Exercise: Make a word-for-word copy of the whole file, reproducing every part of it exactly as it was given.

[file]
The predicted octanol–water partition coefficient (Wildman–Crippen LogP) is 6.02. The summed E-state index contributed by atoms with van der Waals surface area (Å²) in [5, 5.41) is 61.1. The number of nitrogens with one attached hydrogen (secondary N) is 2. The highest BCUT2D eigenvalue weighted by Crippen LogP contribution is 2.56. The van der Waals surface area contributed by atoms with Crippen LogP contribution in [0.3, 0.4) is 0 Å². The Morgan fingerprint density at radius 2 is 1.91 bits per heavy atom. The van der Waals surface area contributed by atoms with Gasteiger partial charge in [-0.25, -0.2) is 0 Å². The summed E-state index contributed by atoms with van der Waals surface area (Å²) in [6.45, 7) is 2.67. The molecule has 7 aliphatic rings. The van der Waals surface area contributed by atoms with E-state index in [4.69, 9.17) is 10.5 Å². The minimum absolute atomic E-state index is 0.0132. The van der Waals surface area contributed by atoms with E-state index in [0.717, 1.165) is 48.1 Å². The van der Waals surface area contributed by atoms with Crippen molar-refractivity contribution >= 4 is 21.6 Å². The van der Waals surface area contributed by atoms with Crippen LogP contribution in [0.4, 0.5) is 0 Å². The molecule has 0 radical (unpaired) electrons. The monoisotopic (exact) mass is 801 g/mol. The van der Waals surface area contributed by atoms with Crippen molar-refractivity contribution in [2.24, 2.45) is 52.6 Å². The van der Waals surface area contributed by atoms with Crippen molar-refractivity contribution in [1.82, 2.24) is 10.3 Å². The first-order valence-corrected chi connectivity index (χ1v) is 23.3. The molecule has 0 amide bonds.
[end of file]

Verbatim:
The predicted octanol–water partition coefficient (Wildman–Crippen LogP) is 6.02. The summed E-state index contributed by atoms with van der Waals surface area (Å²) in [5, 5.41) is 61.1. The number of nitrogens with one attached hydrogen (secondary N) is 2. The highest BCUT2D eigenvalue weighted by Crippen LogP contribution is 2.56. The van der Waals surface area contributed by atoms with Crippen LogP contribution in [0.3, 0.4) is 0 Å². The Morgan fingerprint density at radius 2 is 1.91 bits per heavy atom. The van der Waals surface area contributed by atoms with Gasteiger partial charge in [-0.25, -0.2) is 0 Å². The summed E-state index contributed by atoms with van der Waals surface area (Å²) in [6.45, 7) is 2.67. The molecule has 7 aliphatic rings. The van der Waals surface area contributed by atoms with E-state index in [4.69, 9.17) is 10.5 Å². The minimum absolute atomic E-state index is 0.0132. The van der Waals surface area contributed by atoms with E-state index in [0.717, 1.165) is 48.1 Å². The van der Waals surface area contributed by atoms with Crippen molar-refractivity contribution >= 4 is 21.6 Å². The van der Waals surface area contributed by atoms with Crippen LogP contribution in [0.4, 0.5) is 0 Å². The molecule has 0 radical (unpaired) electrons. The monoisotopic (exact) mass is 801 g/mol. The van der Waals surface area contributed by atoms with Crippen molar-refractivity contribution in [2.24, 2.45) is 52.6 Å². The van der Waals surface area contributed by atoms with Crippen molar-refractivity contribution in [1.82, 2.24) is 10.3 Å². The first-order valence-corrected chi connectivity index (χ1v) is 23.3. The molecule has 0 amide bonds.